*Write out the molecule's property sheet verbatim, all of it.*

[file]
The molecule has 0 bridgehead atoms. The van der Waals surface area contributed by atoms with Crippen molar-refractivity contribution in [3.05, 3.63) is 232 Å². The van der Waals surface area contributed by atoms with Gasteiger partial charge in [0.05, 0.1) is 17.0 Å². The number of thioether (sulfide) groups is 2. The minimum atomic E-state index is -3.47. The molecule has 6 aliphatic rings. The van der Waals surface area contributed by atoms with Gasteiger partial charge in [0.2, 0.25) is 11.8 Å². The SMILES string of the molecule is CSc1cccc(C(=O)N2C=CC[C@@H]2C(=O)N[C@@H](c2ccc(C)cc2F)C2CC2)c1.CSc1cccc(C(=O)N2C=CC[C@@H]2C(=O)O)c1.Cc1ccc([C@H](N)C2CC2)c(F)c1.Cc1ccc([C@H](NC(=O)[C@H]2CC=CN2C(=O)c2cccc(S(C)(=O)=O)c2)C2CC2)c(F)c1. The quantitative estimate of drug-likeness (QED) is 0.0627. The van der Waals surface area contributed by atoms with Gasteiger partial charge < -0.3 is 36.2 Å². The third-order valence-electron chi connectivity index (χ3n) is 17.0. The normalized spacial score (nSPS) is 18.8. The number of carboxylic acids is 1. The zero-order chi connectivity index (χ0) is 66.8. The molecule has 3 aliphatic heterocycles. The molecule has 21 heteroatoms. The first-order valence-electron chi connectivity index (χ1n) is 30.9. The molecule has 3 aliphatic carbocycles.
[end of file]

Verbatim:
The molecule has 0 bridgehead atoms. The van der Waals surface area contributed by atoms with Crippen molar-refractivity contribution in [3.05, 3.63) is 232 Å². The van der Waals surface area contributed by atoms with Gasteiger partial charge in [0.05, 0.1) is 17.0 Å². The number of thioether (sulfide) groups is 2. The minimum atomic E-state index is -3.47. The molecule has 6 aliphatic rings. The van der Waals surface area contributed by atoms with Gasteiger partial charge in [0.2, 0.25) is 11.8 Å². The SMILES string of the molecule is CSc1cccc(C(=O)N2C=CC[C@@H]2C(=O)N[C@@H](c2ccc(C)cc2F)C2CC2)c1.CSc1cccc(C(=O)N2C=CC[C@@H]2C(=O)O)c1.Cc1ccc([C@H](N)C2CC2)c(F)c1.Cc1ccc([C@H](NC(=O)[C@H]2CC=CN2C(=O)c2cccc(S(C)(=O)=O)c2)C2CC2)c(F)c1. The quantitative estimate of drug-likeness (QED) is 0.0627. The van der Waals surface area contributed by atoms with Gasteiger partial charge < -0.3 is 36.2 Å². The third-order valence-electron chi connectivity index (χ3n) is 17.0. The normalized spacial score (nSPS) is 18.8. The number of carboxylic acids is 1. The zero-order chi connectivity index (χ0) is 66.8. The molecule has 3 aliphatic heterocycles. The molecule has 21 heteroatoms. The first-order valence-electron chi connectivity index (χ1n) is 30.9. The molecule has 3 aliphatic carbocycles.